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I am running a specs2 test suite from sbt, using the test command. When a ScalaCheck property fails, I just get to see the filename and line number in my code where the specs2 match fails - which is not very useful when that happens to be a utility method which does a common type of check that I am frequently doing. A stack trace would be better.

I've tried the last command in sbt, but that doesn't display the stack trace I'm looking for. The only stack trace last displays is this generic one:

java.lang.RuntimeException: Tests unsuccessful
        at scala.sys.package$.error(package.scala:27)
        at scala.Predef$.error(Predef.scala:66)
        at sbt.Tests$.showResults(Tests.scala:168)
        at sbt.Defaults$$anonfun$testTasks$5.apply(Defaults.scala:279)
        at sbt.Defaults$$anonfun$testTasks$5.apply(Defaults.scala:279)
        at sbt.Scoped$$anonfun$hf2$1.apply(Structure.scala:473)
        at sbt.Scoped$$anonfun$hf2$1.apply(Structure.scala:473)
        at scala.Function1$$anonfun$compose$1.apply(Function1.scala:41)
        at sbt.Scoped$Reduced$$anonfun$combine$1$$anonfun$apply$11.apply(Structure.scala:295)
        at sbt.Scoped$Reduced$$anonfun$combine$1$$anonfun$apply$11.apply(Structure.scala:295)
        at sbt.$tilde$greater$$anonfun$$u2219$1.apply(TypeFunctions.scala:40)
        at sbt.std.Transform$$anon$5.work(System.scala:67)
        at sbt.Execute$$anonfun$submit$1$$anonfun$apply$1.apply(Execute.scala:221)
        at sbt.Execute$$anonfun$submit$1$$anonfun$apply$1.apply(Execute.scala:221)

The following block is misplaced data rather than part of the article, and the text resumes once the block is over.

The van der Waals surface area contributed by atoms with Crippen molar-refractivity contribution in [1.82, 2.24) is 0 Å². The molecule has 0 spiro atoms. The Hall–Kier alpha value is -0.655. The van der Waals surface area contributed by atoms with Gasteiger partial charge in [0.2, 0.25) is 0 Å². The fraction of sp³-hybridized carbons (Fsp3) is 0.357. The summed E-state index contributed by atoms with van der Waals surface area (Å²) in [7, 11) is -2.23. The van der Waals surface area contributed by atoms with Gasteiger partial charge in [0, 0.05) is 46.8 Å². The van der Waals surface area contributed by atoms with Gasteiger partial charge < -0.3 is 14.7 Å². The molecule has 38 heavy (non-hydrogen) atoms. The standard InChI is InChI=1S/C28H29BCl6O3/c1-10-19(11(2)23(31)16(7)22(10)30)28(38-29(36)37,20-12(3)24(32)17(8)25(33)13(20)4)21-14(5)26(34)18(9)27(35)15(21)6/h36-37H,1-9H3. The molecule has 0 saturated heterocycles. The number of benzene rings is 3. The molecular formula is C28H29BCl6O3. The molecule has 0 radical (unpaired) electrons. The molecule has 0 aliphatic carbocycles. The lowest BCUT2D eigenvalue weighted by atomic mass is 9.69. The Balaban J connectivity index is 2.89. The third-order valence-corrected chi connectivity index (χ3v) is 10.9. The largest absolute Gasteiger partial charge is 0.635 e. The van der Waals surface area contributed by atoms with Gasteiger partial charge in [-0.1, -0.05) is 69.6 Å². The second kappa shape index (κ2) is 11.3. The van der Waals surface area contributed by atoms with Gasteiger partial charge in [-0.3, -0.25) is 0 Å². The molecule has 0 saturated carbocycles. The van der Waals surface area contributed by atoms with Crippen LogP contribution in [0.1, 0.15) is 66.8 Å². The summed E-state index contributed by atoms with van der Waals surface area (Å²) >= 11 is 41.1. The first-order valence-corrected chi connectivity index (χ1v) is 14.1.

at sbt.ErrorHandling$.wideConvert(ErrorHandling.scala:18)
        at sbt.Execute.work(Execute.scala:227)
        at sbt.Execute$$anonfun$submit$1.apply(Execute.scala:221)
        at sbt.Execute$$anonfun$submit$1.apply(Execute.scala:221)
        at sbt.CompletionService$$anon$1$$anon$2.call(CompletionService.scala:26)
        at java.util.concurrent.FutureTask$Sync.innerRun(FutureTask.java:303)
        at java.util.concurrent.FutureTask.run(FutureTask.java:138)
        at java.util.concurrent.Executors$RunnableAdapter.call(Executors.java:441)
        at java.util.concurrent.FutureTask$Sync.innerRun(FutureTask.java:303)
        at java.util.concurrent.FutureTask.run(FutureTask.java:138)
        at java.util.concurrent.ThreadPoolExecutor$Worker.runTask(ThreadPoolExecutor.java:886)
        at java.util.concurrent.ThreadPoolExecutor$Worker.run(ThreadPoolExecutor.java:908)
        at java.lang.Thread.run(Thread.java:662)

I also have FINEST logging level enabled in the java.util.logging properties file.

For now I am working around this issue using the Eclipse debugger, but that's unnecessarily heavyweight in some cases.

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2 Answers 2

You can display the stacktrace failures by passing the failtrace argument on the command line. This is documented in the Arguments part of the User Guide.

Also you have to know that this stacktrace is filtered to avoid showing specs2's own stack so if you want to see everything you need to add fullstacktrace which is a shortcut for a TraceFilter that filters nothing.

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Unfortunately, I added both of these but now I'm encountering a different failed match, and I could not see where the match fails. I think the stack trace is generated after the match actually fails. –  Robin Green Oct 9 '12 at 15:28

I decided to take a different approach to identifying the failed match - using aka, like this:

def occurExactlyOnceInBody = be_===(1) ^^ { (s: String) => body.tails.count(_.startsWith(s)) aka "No. of occurences of " + s + " in body" }

The downside is this does need to be applied manually, but the upside is it's easier to understand the failures.

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